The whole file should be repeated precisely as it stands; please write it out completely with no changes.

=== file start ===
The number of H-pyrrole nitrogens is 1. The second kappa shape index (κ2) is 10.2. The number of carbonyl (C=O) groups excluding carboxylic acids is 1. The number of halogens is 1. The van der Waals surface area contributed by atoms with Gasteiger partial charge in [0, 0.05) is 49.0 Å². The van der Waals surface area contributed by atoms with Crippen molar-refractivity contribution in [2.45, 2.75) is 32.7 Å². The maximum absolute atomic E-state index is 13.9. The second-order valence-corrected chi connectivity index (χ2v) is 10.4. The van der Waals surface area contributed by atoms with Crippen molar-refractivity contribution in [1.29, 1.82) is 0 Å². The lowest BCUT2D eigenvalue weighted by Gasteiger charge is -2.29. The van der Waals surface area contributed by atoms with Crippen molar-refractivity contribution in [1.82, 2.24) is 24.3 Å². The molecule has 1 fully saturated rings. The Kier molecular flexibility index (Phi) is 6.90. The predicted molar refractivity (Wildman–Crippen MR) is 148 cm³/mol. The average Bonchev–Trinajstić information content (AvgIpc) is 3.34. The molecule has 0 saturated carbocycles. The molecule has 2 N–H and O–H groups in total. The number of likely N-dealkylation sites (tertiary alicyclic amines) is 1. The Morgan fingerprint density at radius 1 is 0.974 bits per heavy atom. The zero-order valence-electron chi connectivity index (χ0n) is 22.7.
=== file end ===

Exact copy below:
The number of H-pyrrole nitrogens is 1. The second kappa shape index (κ2) is 10.2. The number of carbonyl (C=O) groups excluding carboxylic acids is 1. The number of halogens is 1. The van der Waals surface area contributed by atoms with Gasteiger partial charge in [0, 0.05) is 49.0 Å². The van der Waals surface area contributed by atoms with Crippen molar-refractivity contribution in [2.45, 2.75) is 32.7 Å². The maximum absolute atomic E-state index is 13.9. The second-order valence-corrected chi connectivity index (χ2v) is 10.4. The van der Waals surface area contributed by atoms with Crippen molar-refractivity contribution in [1.29, 1.82) is 0 Å². The lowest BCUT2D eigenvalue weighted by Gasteiger charge is -2.29. The van der Waals surface area contributed by atoms with Crippen molar-refractivity contribution in [1.82, 2.24) is 24.3 Å². The molecule has 1 fully saturated rings. The Kier molecular flexibility index (Phi) is 6.90. The predicted molar refractivity (Wildman–Crippen MR) is 148 cm³/mol. The average Bonchev–Trinajstić information content (AvgIpc) is 3.34. The molecule has 0 saturated carbocycles. The molecule has 2 N–H and O–H groups in total. The number of likely N-dealkylation sites (tertiary alicyclic amines) is 1. The Morgan fingerprint density at radius 1 is 0.974 bits per heavy atom. The zero-order valence-electron chi connectivity index (χ0n) is 22.7.